28 Jan College Applications: What to Do After a Rejection
Are you waiting for that acceptance letter from THAT school? You know, the one your son or daughter has been dreaming of attending since kindergarten?
Then, as a parent of a high school senior, you have probably been accompanying your son or daughter on the year-long journey through the college application process. Of course, this is the culmination of the efforts made for several years before now: building a solid GPA, participating in social or philanthropic clubs, collecting athletic and academic accolades. With all that effort, how could one possibly tolerate the idea that different schools focus on a range of qualities, and that student strengths may not align with the university’s decision to admit your star student? So, what do you do if that #1 school says “No”?
Handling Rejection—with Grace
Remembering that a failure is nothing more than a “correction” can help to lessen the impact of disappointment. If that school was not going to be an option, now you can move forward in the right direction, the way things are intended to go. It’s important to avoid personalizing a decision that ultimately may have very little to do with the applicant, and much more to do with the changing and unknowable institutional demands to which university admissions departments respond.
Helping Your Teen Weigh the Pros and Cons
It would be thrilling to get into your “reach” school, unless you consider the real possibility that you would now be in the big pond, as a little fish. Everyone around you will have been the best and brightest from their own respective high schools, and the prospect of keeping up with the competition for the next four years is daunting. For this reason alone, many students may be slightly relieved to readjust their sights to more manageable college matches. Being accepted at a (ahem, perhaps) less competitive, but nevertheless appealing school where a student can ideally thrive and grow can ultimately be a better experience. Although rejections are never the preference, ask your child what possible benefits might arise from crossing that school off the list?
Feel the Feelings
Most parents invest lots of energy teaching kids to be good sports when it comes to athletics and competitive activities—and that’s all good. But disappointment should be given a voice when big things go wrong. It’s ok for your teen to feel badly about a loss; try not to take that away from them by being too quick to cheer them up or tell them it doesn’t matter or to look on the bright side. They will get there, but first let them own their “sad” and “mad” feelings—perhaps even to indulge in them just a bit.
Although it’s distressing to watch your child struggle, unless it’s unusually prolonged or excessive in some way, it is natural and appropriate to “grieve” the loss of a dream. Allowing the time to navigate through the feelings will enable him to come out stronger on the other side.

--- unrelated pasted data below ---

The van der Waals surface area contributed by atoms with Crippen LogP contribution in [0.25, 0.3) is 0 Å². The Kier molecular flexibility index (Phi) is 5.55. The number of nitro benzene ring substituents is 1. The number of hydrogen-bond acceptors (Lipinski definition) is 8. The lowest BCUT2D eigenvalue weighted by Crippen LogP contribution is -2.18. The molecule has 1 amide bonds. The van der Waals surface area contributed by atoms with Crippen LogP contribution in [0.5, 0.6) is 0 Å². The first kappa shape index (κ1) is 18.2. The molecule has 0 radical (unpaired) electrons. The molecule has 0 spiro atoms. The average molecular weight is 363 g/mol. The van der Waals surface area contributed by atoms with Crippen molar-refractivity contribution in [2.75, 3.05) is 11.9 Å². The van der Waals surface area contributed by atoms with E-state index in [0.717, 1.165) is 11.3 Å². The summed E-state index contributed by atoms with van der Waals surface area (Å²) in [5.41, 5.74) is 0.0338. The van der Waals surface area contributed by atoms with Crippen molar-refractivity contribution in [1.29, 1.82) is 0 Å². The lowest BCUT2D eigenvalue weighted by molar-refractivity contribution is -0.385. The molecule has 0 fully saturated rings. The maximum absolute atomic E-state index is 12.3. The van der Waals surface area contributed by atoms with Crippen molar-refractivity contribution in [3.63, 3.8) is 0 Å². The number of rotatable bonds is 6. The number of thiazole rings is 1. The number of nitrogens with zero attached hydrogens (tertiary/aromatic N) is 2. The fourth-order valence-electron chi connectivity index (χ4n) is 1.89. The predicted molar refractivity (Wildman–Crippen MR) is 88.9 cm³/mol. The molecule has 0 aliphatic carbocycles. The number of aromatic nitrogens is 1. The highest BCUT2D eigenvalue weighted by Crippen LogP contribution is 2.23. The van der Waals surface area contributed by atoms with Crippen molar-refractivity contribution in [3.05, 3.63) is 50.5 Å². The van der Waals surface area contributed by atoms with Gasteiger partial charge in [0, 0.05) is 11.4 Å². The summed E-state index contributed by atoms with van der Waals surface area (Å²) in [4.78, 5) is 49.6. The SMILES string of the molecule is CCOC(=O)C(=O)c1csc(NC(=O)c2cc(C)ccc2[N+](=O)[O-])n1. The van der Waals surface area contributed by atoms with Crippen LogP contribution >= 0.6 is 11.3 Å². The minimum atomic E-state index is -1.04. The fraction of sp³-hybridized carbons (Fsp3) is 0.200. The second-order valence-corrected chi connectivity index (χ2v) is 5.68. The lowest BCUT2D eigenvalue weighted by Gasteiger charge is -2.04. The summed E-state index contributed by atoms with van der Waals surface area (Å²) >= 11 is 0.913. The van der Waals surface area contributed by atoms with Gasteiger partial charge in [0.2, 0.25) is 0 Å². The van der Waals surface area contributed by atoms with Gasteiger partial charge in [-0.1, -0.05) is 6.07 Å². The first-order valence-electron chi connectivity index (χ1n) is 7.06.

Let it Go & Reframe
Once they’ve spent a sufficient amount of time emoting, a shift of perspective will follow. Re-framing a bad situation into something “less bad” is highly adaptive, and ultimately the recipe for a successful life, both in college and beyond.
Knowing how to accept rejections can be instrumental in building good coping skills. Instead of personalizing the rejection as a measure of self-worth, recognize that learning how to bounce back after a setback is one of the ways to become emotionally resilient!
Dori earned her Master of Social Work from The University of Illinois at Chicago’s Jane Addams College of Social Work in 1997. She also has a Bachelor of Science in psychology from the University of Illinois at Urbana-Champaign. Dori has worked with children, adolescents, and families since 1994 in several areas of social work including: foster care, schools, hospitals, and private practice. She earned her Type 73 school social work certification in 1997 and has worked with children of all needs in the public schools for 7 years. She knows the importance of collaborating with parents, teachers and school staff (with parental consent) to provide the most beneficial services. Dori has also been interviewed on ABC and NBC news as an expert discussing therapeutic topics and articles she has written. As a wife and mother of three, she understands the challenges and rewards of raising children and is compassionate about helping children and families navigate the difficult times. Dori prides herself on being a valuable coach and “cheerleader” to the families she serves and strives to give families the tools they will need to improve their quality of life long after therapy ends. As a wife, and mother of three, she understands the challenges and joys of raising children and works with you every step of the way.